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Mayor Bradley of L.a. Says That Farrakhan’s Message of Hate Has Revived Black-jewish Dialogue

Conservative and Reform rabbis were told by Mayor Tom Bradley of Los Angeles that the message of hate and bigotry spread across the nation by the Rev. Louis Farrakhan has revived the Black-Jewish dialogue, reporting that in his city a two-day meeting was scheduled between 20 Black and Jewish clergymen and that some individual rabbis and ministers had again started regular discussions.

Bradley addressed a joint session of the Rabbinical Assembly Western States Region and the Pacific Association of Reform Rabbis last night at Temple Isaiah. Both groups are meeting at separate conventions here.

“We must never permit a message of hate to split us apart, we have so much in common historically,” Bradley said. He stated that rabbis have always been in the forefront of the civil rights struggle, saying, “This must continue and go further.”

REFUSES TO LINK JACKSON TO FARRAKHAN

Bradley refused to link the Rev. Jesse Jackson to the “vile tongue” of Farrakhan, saying that Jackson had apologized to the Jewish community at the Democratic National Convention for his remarks. “I am against any individual or group that supports and believes in bigotry, anti-Semitism or racial hatred no matter who says it,” he added.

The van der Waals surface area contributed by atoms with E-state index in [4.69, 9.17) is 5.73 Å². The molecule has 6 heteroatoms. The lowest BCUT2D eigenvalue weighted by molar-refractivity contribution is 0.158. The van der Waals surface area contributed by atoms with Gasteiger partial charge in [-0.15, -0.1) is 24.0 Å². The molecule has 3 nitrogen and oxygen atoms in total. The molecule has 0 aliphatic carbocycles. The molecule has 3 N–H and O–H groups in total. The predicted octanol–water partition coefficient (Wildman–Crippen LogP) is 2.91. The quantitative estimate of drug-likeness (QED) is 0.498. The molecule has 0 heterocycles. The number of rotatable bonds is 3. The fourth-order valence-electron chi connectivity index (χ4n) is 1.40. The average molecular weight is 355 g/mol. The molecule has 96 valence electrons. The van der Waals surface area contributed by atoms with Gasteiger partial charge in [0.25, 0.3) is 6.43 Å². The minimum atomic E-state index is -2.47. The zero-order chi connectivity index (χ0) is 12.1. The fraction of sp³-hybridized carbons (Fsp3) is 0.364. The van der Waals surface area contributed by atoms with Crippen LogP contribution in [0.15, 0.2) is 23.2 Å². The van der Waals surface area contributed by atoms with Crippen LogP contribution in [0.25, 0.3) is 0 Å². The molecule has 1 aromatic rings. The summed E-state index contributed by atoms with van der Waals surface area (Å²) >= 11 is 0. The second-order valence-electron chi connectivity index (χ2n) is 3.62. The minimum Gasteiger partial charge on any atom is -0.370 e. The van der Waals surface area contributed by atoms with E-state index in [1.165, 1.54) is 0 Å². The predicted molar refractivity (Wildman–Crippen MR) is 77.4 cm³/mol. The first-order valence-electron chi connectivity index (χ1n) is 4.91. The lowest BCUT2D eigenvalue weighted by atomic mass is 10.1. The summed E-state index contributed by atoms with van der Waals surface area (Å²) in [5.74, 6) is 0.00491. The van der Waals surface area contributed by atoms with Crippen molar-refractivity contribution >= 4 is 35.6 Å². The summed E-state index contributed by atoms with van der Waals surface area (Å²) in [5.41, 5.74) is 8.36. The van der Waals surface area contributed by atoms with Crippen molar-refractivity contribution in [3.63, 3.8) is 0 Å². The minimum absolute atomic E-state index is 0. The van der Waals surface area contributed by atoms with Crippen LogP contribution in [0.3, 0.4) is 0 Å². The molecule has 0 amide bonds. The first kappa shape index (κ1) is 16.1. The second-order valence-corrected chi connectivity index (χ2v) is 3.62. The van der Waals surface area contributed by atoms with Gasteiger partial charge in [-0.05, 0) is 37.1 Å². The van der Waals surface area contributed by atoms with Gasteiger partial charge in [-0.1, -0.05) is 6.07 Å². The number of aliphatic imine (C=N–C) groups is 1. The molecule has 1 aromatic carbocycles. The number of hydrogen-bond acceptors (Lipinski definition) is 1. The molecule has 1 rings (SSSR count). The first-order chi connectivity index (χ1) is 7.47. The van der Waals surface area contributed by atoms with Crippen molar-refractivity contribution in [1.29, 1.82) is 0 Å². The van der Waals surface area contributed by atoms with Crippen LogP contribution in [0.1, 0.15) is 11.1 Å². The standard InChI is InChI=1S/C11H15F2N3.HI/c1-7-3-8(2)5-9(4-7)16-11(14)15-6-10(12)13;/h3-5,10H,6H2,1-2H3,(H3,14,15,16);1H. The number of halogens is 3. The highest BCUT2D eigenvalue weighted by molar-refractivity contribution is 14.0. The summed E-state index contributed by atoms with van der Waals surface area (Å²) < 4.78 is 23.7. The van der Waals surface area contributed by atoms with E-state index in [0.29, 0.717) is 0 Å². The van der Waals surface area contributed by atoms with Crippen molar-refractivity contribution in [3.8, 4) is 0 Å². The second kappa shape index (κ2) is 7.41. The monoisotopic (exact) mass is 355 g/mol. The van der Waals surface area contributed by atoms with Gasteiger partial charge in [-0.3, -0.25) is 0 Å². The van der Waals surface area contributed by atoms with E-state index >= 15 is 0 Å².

Asked how the renewed Black-Jewish dialogue should handle the thorny question of affirmative action, Bradley replied, “I am aware of the strong reaction quota systems represent to members of the Jewish community. In Los Angeles, we sat together and developed a consensus to right historical inequities in achieving jobs without imposing hard, fast figures. We succeeded in developing goals and timetables acceptable to all.”

The national presidents of the Conservative and Reform rabbis, here to address their respective conventions, strongly supported national and local Black-Jewish exchanges and common efforts.

FIRST THINGS FIRST

Rabbi Alexander Shapiro, president of the Rabbinical Assembly, said he felt that the renewed dialogue must first “overcome the existing hurt and suspicion within the Jewish community resulting from the bigotry of a Farrakhan, the slur of a Jackson, and the anti-Israel and pro-PLO posture of some members of the Black community.

“As spiritual leaders we must lead the way in helping to heal the wounds and returning Blacks and Jews to addressing the major issues, to a larger social agenda that demands our attention,” Shapiro added.

Rabbi Jack Stern, Jr., president of the Central Conference of American Rabbis (CCAR), said he believes that Jews and Blacks have a mutual obligation to creating better understanding within both groups and thus eliminating any existing vestiges of anti-Black bias and anti-Semitism that may exist. “These prejudices can be overcome with dialogue, understanding and face-to-face contact,” he said.

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